Ocean acidification (OA) is a very topical issue in marine science. The increase of atmospheric carbon dioxide from anthropogenic activities and the subsequent uptake by the ocean is reducing seawater pH (increasing acidity and changing ocean carbonate chemistry). Identifying and assessing the impacts of OA on marine organisms is key to assessing the wider impacts of climate change on marine life, but there are currently few indicators to monitor for effects.

PLimacina retroversalanktonic calcifiers are important components of the plankton community. Some contribute significantly to marine primary production and play a key role in global biogeochemical cycles such as the pelagic calcium-carbonate flux. Laboratory experiments examining the impacts of OA on these organisms have shown mixed results and field studies are scarce. This project will trial the use of scanning electron microscopy (SEM) of pelagic gastropod shells as a tool to assess the impacts of OA on the plankton community in the North Sea. The project will focus on zooplankton samples and sea water chemistry data collected at the Marine Scotland Science (MSS) monitoring site at Stonehaven on the east coast of Scotland.

Pelagic gastropods include the pelagic larvae of otherwise benthic gastropod species as well as truly pelagic species (holoplanktonic pteropods such as Limacina retroversa; see photo).

To assess the potential impacts of OA on this part of the plankton community, changes to pelagic gastropod shells will be examined using the SEM facilities at the Institute of Medical Science at the University of Aberdeen. This sensitive equipment can provide the high resolution images required to detect even the smallest changes on shell surface and allows additional X-ray microanalysis to be performed to look at changes in the chemical composition of shells. Scanning Electron Microscopy (SEM) equipment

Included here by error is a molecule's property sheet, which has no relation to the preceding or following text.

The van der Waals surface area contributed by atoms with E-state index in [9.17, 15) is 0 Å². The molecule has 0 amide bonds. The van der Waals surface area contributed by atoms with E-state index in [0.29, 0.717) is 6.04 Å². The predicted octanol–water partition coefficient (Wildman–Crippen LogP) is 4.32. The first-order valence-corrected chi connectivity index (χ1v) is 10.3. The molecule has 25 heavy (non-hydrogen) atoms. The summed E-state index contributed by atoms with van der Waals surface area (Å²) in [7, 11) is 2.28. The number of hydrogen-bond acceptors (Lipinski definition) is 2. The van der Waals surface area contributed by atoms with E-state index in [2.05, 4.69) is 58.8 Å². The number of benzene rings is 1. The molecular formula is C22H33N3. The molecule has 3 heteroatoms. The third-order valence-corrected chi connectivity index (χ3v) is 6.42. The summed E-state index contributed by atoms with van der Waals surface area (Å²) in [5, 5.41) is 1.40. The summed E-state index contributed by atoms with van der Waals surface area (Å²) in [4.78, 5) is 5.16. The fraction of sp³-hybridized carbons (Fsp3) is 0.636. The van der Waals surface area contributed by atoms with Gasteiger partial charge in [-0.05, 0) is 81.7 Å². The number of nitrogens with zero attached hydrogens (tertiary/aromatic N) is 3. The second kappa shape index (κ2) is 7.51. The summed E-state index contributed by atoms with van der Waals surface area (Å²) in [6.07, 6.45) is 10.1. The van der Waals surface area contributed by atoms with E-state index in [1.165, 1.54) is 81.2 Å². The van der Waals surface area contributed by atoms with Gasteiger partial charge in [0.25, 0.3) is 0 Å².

The SEM results will be reviewed with carbonate chemistry measurements and environmental parameters  collected at Stonehaven to assess if any changes in structure (such as ‘dissolving’) or composition are associated with the environmental parameters monitored. The use of these techniques to produce a ‘tool’ to identify the impacts of OA on the plankton community will be evaluated.

More information:


July 22, 2015
by Lyndsay Cruickshank

Carbon Dioxide (CO2) emissions – the ocean’s problem

We’ve all seen the banner headlines about CO2 concentrations increasing in the atmosphere, but did you know this increase is also impacting our seas and its inhabitants too?

There is a natural exchange of CO2 between the surface layers of the ocean and the atmosphere. The chemistry of seawater is complex, an imbalance as a result of absorption of atmospheric CO2, by oceans, has the potential of making the seawater more acidic, this is known as Ocean Acidification.Figure 1 CO2 absorbed from the atmosphere